Super Bowl may shift overseas: Goodell


By Erik Matuszewski, Bloomberg

NEW YORK — The National Football League is looking into holding Super Bowls outside the U.S., with London’s Wembley Stadium among the possible sites for the annual championship game, Commissioner Roger Goodell said.

“There’s a great deal of interest in holding a Super Bowl in London,” Goodell told reporters following a luncheon in Scottsdale, Arizona, that was sponsored by the host committee for the 2008 Super Bowl.

The NFL has shifted its strategy for overseas growth from running leagues to bringing audiences regular-season games, with the Miami Dolphins scheduled to play the New York Giants in London on Oct. 28. Goodell said he sees the NFL title game becoming international as well, without giving a timeframe.

The league has hosting agreements up to the 2011 Super Bowl in Arlington, Texas.

Last year’s Super Bowl was the second-most watched sports event globally after soccer’s World Cup final, according to Initiative Worldwide. The 2005 Super Bowl was the world’s most- viewed sports event, Initiative said.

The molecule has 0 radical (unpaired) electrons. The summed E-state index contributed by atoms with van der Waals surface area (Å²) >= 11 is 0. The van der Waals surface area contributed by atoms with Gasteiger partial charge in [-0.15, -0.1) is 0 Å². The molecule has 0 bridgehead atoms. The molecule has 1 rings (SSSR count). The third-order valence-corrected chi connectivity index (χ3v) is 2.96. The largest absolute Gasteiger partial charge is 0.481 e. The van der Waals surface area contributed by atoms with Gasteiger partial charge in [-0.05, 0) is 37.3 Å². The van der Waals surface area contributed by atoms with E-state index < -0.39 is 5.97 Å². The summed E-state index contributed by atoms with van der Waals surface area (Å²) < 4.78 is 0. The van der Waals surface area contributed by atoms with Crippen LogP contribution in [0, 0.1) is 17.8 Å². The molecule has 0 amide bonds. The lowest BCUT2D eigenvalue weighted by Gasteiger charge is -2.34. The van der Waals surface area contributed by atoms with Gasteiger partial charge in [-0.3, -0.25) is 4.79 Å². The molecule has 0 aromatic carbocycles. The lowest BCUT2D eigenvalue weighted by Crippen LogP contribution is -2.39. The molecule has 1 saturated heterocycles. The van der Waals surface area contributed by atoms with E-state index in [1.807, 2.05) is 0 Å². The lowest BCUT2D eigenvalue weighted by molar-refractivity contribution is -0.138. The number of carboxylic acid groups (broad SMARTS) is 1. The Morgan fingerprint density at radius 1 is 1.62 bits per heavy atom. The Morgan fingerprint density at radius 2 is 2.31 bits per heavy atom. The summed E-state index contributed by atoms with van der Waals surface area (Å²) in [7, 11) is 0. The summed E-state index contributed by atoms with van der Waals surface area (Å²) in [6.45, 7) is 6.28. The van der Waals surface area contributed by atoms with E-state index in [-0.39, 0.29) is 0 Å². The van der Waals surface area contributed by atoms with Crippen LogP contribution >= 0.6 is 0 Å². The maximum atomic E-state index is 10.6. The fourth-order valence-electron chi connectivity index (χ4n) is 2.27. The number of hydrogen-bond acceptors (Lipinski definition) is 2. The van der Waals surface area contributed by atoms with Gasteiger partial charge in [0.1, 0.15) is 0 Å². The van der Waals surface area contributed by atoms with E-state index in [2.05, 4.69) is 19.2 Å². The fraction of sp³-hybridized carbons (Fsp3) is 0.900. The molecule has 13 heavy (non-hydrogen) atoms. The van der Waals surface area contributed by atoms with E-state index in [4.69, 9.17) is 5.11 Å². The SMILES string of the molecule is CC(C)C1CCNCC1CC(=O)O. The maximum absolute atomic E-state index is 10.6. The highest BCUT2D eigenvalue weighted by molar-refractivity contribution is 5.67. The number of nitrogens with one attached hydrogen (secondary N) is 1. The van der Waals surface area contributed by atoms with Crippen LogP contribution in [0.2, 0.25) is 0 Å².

“It wouldn’t be surprising if the Torontos of the world and the Londons of the world say, ‘We want a piece of that,”’ Goodell said.

The NFL shut down its European developmental league in June. Team owners have voted to hold one regular-season game outside the U.S. this year and as many as two every year from 2008 to 2011. Organizers have sold 95,000 tickets for this month’s game at Wembley Stadium, the league said.

In 2005, the Arizona Cardinals and San Francisco 49ers played a regular-season game in Mexico City. That game drew a crowd of 103,467 to Azteca Stadium, the biggest crowd to attend a NFL regular-season game.

Goodell also said the NFL is considering changes for the Pro Bowl, including rotating the league’s All-Star Game between cities or playing it on another date. The game, played the week after the Super Bowl, has been held in Honolulu since 1980.